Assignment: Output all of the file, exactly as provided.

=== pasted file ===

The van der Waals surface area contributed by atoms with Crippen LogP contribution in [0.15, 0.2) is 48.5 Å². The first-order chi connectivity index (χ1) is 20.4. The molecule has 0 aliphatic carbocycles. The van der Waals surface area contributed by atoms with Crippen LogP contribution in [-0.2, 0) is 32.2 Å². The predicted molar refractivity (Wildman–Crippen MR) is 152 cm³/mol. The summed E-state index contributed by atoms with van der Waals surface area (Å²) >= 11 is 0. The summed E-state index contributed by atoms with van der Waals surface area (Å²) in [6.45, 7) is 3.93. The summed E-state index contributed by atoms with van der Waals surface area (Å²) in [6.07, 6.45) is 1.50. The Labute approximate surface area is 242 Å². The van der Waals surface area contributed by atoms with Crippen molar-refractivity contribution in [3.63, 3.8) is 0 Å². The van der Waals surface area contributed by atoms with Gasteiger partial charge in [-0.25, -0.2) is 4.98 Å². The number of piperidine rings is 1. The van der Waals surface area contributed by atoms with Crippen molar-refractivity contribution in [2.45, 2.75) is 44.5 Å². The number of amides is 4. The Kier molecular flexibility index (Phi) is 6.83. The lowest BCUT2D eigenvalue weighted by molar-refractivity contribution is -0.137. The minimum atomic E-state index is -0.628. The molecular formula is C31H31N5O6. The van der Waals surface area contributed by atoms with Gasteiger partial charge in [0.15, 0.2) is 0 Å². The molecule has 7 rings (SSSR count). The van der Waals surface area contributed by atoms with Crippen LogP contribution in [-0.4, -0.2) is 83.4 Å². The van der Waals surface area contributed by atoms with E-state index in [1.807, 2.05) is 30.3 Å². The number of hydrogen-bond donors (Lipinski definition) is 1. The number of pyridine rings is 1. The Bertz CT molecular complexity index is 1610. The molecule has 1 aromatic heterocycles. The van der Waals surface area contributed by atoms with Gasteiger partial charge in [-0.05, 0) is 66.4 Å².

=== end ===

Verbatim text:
The van der Waals surface area contributed by atoms with Crippen LogP contribution in [0.15, 0.2) is 48.5 Å². The first-order chi connectivity index (χ1) is 20.4. The molecule has 0 aliphatic carbocycles. The van der Waals surface area contributed by atoms with Crippen LogP contribution in [-0.2, 0) is 32.2 Å². The predicted molar refractivity (Wildman–Crippen MR) is 152 cm³/mol. The summed E-state index contributed by atoms with van der Waals surface area (Å²) >= 11 is 0. The summed E-state index contributed by atoms with van der Waals surface area (Å²) in [6.45, 7) is 3.93. The summed E-state index contributed by atoms with van der Waals surface area (Å²) in [6.07, 6.45) is 1.50. The Labute approximate surface area is 242 Å². The van der Waals surface area contributed by atoms with Crippen molar-refractivity contribution in [3.63, 3.8) is 0 Å². The van der Waals surface area contributed by atoms with Gasteiger partial charge in [-0.25, -0.2) is 4.98 Å². The number of piperidine rings is 1. The van der Waals surface area contributed by atoms with Crippen molar-refractivity contribution in [2.45, 2.75) is 44.5 Å². The number of amides is 4. The Kier molecular flexibility index (Phi) is 6.83. The lowest BCUT2D eigenvalue weighted by molar-refractivity contribution is -0.137. The minimum atomic E-state index is -0.628. The molecular formula is C31H31N5O6. The van der Waals surface area contributed by atoms with Gasteiger partial charge in [0.15, 0.2) is 0 Å². The molecule has 7 rings (SSSR count). The van der Waals surface area contributed by atoms with Crippen LogP contribution in [-0.4, -0.2) is 83.4 Å². The van der Waals surface area contributed by atoms with E-state index in [1.807, 2.05) is 30.3 Å². The number of hydrogen-bond donors (Lipinski definition) is 1. The number of pyridine rings is 1. The Bertz CT molecular complexity index is 1610. The molecule has 1 aromatic heterocycles. The van der Waals surface area contributed by atoms with Gasteiger partial charge in [-0.05, 0) is 66.4 Å².